Enhanced Squalene Production by Wild-Type Saccharomyces cerevisiae Strains Using Safe Chemical Means
journal contributionposted on 28.09.2011, 00:00 by Eleni Naziri, Fani Mantzouridou, Maria Z. Tsimidou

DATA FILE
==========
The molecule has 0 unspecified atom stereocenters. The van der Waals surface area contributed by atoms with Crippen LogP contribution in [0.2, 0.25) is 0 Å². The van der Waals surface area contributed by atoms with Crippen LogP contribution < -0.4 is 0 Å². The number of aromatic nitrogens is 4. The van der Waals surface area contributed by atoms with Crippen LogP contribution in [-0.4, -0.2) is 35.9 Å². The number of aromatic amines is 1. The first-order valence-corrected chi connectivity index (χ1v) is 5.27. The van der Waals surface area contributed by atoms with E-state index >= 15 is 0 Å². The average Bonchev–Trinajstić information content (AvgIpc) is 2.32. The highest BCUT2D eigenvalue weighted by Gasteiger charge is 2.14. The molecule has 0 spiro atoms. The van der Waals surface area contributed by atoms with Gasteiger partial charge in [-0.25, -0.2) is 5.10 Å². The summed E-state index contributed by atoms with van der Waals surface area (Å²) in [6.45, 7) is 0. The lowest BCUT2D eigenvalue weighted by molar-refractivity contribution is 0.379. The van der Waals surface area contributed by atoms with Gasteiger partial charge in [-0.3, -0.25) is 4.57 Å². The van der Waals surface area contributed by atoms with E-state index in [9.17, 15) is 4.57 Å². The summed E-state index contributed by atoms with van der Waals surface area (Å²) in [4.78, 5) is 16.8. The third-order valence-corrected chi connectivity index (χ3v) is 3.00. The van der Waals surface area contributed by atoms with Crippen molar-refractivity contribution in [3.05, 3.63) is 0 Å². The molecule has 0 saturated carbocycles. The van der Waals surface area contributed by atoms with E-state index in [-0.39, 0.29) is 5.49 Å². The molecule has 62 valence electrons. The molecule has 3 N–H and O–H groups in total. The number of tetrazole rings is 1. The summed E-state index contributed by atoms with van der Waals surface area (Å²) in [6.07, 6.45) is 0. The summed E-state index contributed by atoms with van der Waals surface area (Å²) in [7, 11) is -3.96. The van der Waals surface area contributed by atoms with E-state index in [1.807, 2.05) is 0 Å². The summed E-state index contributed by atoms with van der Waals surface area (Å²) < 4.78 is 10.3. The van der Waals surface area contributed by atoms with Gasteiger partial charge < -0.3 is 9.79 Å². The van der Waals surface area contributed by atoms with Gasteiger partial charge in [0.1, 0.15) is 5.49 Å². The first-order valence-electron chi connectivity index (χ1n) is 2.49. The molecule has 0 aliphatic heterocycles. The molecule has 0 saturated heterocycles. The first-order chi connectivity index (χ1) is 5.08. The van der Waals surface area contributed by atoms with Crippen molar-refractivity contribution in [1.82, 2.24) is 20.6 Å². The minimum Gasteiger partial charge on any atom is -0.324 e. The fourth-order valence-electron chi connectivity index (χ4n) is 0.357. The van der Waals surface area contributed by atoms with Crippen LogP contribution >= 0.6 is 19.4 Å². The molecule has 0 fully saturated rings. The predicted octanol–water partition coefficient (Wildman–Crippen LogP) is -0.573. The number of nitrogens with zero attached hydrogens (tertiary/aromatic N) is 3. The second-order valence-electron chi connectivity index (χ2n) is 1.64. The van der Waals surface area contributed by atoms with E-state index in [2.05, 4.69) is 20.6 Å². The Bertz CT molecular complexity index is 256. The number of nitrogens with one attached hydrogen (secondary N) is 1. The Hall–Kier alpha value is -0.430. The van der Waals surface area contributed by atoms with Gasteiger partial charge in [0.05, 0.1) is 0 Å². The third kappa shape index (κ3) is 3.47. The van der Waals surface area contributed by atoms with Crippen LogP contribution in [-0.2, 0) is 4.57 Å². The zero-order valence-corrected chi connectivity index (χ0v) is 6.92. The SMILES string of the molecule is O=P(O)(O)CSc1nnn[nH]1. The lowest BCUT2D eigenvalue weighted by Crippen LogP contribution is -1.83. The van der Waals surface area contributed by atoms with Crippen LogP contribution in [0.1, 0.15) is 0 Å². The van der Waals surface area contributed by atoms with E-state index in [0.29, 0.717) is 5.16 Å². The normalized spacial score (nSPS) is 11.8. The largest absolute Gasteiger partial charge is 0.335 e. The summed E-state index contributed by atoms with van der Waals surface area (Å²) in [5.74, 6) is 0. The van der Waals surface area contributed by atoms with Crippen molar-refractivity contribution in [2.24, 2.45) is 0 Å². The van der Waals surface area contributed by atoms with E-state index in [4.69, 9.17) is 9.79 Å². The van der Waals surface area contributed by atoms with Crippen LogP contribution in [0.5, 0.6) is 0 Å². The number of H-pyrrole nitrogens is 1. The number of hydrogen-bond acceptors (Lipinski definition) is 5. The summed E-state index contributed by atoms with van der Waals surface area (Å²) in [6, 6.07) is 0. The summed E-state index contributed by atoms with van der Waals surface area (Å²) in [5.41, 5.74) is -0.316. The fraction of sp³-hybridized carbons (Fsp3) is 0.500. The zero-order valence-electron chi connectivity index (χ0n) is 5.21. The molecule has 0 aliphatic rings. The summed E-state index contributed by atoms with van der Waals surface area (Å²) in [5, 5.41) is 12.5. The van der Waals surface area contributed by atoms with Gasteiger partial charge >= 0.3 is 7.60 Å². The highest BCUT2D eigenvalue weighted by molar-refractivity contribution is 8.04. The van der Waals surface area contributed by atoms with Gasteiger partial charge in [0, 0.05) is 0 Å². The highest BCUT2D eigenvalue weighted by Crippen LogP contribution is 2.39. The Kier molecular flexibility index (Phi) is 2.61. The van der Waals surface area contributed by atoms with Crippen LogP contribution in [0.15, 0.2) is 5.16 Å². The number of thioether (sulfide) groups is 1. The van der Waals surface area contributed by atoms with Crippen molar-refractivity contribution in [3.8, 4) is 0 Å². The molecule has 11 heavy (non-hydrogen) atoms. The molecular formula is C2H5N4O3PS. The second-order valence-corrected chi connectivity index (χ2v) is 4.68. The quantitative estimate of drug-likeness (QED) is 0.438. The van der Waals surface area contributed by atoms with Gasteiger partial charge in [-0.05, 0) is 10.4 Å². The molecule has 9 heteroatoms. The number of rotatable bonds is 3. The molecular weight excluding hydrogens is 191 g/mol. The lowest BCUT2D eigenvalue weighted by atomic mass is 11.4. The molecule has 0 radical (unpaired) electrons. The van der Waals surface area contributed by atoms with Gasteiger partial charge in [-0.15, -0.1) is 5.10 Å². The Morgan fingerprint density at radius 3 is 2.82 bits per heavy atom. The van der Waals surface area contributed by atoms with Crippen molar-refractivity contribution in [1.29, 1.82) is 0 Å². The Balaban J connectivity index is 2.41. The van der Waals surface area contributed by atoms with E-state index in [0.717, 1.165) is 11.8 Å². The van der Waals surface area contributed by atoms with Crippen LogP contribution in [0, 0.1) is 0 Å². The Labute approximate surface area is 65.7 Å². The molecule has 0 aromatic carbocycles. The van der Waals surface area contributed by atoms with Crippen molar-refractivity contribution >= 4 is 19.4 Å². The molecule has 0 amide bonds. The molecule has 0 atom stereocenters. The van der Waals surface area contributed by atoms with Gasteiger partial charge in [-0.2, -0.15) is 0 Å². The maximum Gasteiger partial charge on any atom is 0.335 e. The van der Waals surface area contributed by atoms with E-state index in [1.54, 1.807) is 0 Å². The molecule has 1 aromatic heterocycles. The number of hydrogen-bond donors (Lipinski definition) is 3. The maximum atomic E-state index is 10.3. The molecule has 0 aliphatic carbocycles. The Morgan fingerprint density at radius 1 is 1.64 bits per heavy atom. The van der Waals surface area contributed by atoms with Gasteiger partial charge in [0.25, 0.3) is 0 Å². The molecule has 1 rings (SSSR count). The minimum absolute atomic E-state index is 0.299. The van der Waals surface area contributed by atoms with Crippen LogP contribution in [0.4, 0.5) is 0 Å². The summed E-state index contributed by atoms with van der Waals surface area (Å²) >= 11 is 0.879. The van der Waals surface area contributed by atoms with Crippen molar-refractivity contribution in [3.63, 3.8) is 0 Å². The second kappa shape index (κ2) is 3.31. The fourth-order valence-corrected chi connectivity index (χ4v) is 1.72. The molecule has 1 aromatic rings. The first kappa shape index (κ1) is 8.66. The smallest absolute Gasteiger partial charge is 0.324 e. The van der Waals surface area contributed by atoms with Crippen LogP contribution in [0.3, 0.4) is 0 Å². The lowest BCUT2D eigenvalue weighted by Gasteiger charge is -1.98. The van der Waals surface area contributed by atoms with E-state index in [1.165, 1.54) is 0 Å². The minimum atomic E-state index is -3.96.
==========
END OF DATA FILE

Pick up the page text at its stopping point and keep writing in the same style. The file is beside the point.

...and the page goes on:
Interest is increasing in establishing renewable sources for squalene, a functional lipid, as the conventional ones are limited. In the present study, squalene production was achieved in a wild-type laboratory Saccharomyces cerevisiae strain by two safe chemical means using terbinafine (0.05–0.55 mM) and methyl jasmonate (MJ) (0–1.00 mM). Bioprocess kinetics optimized by response surface methodology and monitored by high-performance liquid chromatography revealed a clear dependence of growth and squalene content (SQC) and yield (SQY) on the above regulators. Maximum SQC (10.02 ± 0.53 mg/g dry biomass) and SQY (20.70 ± 1.00 mg/L) were achieved using 0.442 mM terbinafine plus 0.044 mM MJ after 28 h and 0.300 mM terbinafine after 30 h, respectively. A 10-fold increase in SQY was achieved in comparison to that in the absence of regulator. The ruggedness of optimum conditions for SQY was verified for five industrial strains. The cellular lipid fraction (∼12% of dry biomass) was rich in squalene (12–13%). Results are encouraging toward bioprocess scale up.